Read the full article on The Conversation here

From the article: “Even before the COVID-19 pandemic knocked on its door, the country faced a devastating desert locust invasion. This added to constraints posed by excessive rainfall experienced from October 2019. The worst food insecurity that Kenya has faced in recent years was in 2017 and 2008. The food production deficit and food prices were their highest ever in these years. The Kenya National Bureau of Statistics estimates that about 12 million people are food poor. These are people whose income doesn’t enable them to consume enough calories for a healthy lifestyle. Two-thirds of the food poor individuals are found in rural areas. Kenya relies heavily on maize, wheat, rice and Irish potatoes for food. It is estimated that the country imports about 90% of the total rice demand and about 75% of the total wheat demand. The rest is produced locally. For example, Kenya produces most of the total maize demand itself, importing only about 10%. A key challenge for the country is to raise productivity in the agriculture sector. This would not only ensure food availability, but potentially lift households out of poverty. To attain this, the country must reduce reliance on rainfed agriculture systems, use modern varieties and technologies by enhancing investments in extension systems, build resilience of farmers against the effects of climate change and variability, and improve agricultural market systems and infrastructure. The coronavirus outbreak adds to the challenge because markets have been closed and delivery of food has been disrupted.”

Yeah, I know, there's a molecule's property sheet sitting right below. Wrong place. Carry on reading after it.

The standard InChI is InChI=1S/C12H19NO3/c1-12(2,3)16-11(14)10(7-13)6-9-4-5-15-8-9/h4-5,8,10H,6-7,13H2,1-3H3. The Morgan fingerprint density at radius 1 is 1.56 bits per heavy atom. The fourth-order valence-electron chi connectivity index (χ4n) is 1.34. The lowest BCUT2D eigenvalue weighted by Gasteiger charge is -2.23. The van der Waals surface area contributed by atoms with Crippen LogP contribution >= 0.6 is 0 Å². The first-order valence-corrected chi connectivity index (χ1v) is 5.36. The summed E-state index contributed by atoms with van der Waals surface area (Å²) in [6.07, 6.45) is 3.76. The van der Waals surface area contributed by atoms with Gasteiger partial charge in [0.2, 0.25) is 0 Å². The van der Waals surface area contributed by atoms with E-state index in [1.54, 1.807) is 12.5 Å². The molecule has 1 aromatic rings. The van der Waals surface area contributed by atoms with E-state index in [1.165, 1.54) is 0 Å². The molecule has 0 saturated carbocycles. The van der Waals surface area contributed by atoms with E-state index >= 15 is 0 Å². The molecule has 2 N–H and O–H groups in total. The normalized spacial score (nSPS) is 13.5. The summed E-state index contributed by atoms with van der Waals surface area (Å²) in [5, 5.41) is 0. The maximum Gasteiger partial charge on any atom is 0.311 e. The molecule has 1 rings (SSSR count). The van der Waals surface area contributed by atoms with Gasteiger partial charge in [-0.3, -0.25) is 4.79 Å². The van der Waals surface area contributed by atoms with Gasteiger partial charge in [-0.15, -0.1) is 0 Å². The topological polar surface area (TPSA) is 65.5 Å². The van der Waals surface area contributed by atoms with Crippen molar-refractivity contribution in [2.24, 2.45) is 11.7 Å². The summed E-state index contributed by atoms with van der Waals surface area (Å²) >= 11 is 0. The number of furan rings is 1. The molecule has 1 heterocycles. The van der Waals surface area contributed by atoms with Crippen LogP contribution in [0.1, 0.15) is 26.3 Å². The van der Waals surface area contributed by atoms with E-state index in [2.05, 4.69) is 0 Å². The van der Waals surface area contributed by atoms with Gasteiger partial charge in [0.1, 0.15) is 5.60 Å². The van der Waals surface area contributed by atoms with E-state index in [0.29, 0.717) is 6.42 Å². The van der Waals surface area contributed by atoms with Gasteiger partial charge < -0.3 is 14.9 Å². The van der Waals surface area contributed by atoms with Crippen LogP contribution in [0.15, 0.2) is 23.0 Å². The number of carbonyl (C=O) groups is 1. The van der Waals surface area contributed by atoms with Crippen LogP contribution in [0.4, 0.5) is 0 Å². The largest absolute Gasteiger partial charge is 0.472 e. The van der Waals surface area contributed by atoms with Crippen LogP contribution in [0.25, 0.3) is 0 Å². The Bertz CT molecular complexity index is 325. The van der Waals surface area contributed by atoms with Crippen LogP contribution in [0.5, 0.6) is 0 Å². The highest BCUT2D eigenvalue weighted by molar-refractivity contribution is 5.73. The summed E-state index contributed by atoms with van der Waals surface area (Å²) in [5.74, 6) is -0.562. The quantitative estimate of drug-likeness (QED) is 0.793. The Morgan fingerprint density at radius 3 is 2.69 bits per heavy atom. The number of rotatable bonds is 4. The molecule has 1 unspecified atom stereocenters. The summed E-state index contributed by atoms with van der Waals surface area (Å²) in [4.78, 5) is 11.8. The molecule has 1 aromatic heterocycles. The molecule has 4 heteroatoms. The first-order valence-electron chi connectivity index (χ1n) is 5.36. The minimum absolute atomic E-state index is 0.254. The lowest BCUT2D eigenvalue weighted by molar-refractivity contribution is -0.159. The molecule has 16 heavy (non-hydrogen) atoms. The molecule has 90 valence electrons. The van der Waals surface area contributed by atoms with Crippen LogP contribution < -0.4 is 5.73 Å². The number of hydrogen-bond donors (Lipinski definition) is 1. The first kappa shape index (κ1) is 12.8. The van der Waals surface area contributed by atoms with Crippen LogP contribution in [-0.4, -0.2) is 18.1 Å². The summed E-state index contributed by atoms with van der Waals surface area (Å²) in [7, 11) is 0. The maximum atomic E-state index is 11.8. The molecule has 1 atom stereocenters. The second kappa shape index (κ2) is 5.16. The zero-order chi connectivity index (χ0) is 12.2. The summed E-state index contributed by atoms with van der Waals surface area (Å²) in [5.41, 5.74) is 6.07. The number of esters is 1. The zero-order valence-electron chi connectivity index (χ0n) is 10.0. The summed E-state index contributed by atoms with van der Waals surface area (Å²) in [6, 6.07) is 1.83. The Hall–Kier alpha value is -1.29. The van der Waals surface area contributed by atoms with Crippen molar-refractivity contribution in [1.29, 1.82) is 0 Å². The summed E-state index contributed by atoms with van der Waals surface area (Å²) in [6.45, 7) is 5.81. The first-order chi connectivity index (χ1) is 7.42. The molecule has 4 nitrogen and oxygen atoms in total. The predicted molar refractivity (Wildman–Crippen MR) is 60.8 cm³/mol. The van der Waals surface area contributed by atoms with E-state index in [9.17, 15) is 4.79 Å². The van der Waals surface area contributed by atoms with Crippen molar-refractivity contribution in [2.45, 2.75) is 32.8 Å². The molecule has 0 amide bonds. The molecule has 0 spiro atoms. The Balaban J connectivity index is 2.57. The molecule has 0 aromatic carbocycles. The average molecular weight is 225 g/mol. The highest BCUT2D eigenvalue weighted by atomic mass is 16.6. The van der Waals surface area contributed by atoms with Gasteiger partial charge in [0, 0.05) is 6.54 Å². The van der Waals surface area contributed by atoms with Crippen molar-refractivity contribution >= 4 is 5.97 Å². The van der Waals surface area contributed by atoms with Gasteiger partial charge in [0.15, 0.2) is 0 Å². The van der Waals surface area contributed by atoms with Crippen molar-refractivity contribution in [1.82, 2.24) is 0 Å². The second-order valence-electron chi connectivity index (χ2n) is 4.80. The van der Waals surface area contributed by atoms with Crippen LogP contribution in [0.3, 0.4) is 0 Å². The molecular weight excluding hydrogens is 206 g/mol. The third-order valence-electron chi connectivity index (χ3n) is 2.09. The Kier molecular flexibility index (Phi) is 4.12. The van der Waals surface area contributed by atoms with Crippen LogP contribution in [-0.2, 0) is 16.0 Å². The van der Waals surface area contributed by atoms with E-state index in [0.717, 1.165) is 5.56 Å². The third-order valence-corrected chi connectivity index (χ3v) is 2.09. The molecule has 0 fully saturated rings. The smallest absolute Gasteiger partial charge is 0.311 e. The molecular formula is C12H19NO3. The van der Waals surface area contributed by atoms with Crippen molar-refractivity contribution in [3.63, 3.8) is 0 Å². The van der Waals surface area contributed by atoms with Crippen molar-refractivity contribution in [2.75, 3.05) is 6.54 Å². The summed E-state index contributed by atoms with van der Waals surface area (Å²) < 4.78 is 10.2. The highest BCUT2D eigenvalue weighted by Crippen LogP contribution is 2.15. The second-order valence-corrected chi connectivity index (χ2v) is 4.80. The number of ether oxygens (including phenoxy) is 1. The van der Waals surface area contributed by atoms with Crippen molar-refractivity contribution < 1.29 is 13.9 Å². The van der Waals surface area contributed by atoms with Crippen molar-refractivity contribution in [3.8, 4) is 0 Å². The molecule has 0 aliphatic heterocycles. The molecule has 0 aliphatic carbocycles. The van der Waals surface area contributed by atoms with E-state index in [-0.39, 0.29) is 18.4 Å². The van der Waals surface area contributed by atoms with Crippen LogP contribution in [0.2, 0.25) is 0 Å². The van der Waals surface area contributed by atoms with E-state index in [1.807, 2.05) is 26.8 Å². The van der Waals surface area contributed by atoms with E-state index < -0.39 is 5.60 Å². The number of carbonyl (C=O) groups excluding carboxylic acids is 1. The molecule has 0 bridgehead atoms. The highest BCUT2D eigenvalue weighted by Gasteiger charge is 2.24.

Article reference: Njeru, T.N., Were, M.A. 2020. Why COVID-19 is another blow for Kenya’s food security. The Conversation.